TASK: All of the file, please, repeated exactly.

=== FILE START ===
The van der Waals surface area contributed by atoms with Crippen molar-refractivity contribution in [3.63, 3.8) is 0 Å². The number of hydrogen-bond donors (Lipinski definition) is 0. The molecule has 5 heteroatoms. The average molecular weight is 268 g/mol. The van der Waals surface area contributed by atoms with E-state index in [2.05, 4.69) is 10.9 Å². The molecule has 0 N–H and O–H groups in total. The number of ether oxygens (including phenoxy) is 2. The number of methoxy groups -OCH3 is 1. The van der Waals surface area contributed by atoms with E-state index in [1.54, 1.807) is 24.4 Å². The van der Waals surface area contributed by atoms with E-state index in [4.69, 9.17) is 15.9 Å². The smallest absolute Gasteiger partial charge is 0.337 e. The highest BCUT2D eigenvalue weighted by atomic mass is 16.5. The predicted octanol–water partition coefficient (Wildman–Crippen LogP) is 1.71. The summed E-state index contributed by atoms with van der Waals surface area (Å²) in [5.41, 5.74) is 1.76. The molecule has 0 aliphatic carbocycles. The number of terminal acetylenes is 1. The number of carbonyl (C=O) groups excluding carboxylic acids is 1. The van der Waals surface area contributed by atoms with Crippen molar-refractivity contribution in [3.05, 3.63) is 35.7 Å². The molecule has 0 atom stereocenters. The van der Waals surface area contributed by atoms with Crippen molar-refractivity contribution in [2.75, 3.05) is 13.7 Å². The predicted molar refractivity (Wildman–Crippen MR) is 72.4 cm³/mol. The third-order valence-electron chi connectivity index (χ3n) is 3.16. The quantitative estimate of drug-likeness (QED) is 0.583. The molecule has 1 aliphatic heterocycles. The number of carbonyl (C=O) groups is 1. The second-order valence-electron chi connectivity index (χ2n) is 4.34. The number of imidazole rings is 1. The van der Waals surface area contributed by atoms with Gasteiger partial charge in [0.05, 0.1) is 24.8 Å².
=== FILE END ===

The van der Waals surface area contributed by atoms with Crippen molar-refractivity contribution in [3.63, 3.8) is 0 Å². The number of hydrogen-bond donors (Lipinski definition) is 0. The molecule has 5 heteroatoms. The average molecular weight is 268 g/mol. The van der Waals surface area contributed by atoms with E-state index in [2.05, 4.69) is 10.9 Å². The molecule has 0 N–H and O–H groups in total. The number of ether oxygens (including phenoxy) is 2. The number of methoxy groups -OCH3 is 1. The van der Waals surface area contributed by atoms with E-state index in [1.54, 1.807) is 24.4 Å². The van der Waals surface area contributed by atoms with E-state index in [4.69, 9.17) is 15.9 Å². The smallest absolute Gasteiger partial charge is 0.337 e. The highest BCUT2D eigenvalue weighted by atomic mass is 16.5. The predicted octanol–water partition coefficient (Wildman–Crippen LogP) is 1.71. The summed E-state index contributed by atoms with van der Waals surface area (Å²) in [5.41, 5.74) is 1.76. The molecule has 0 aliphatic carbocycles. The number of terminal acetylenes is 1. The number of carbonyl (C=O) groups excluding carboxylic acids is 1. The van der Waals surface area contributed by atoms with Crippen molar-refractivity contribution in [3.05, 3.63) is 35.7 Å². The molecule has 0 atom stereocenters. The van der Waals surface area contributed by atoms with Crippen molar-refractivity contribution in [2.75, 3.05) is 13.7 Å². The predicted molar refractivity (Wildman–Crippen MR) is 72.4 cm³/mol. The third-order valence-electron chi connectivity index (χ3n) is 3.16. The quantitative estimate of drug-likeness (QED) is 0.583. The molecule has 1 aliphatic heterocycles. The number of carbonyl (C=O) groups is 1. The second-order valence-electron chi connectivity index (χ2n) is 4.34. The number of imidazole rings is 1. The van der Waals surface area contributed by atoms with Gasteiger partial charge in [0.05, 0.1) is 24.8 Å².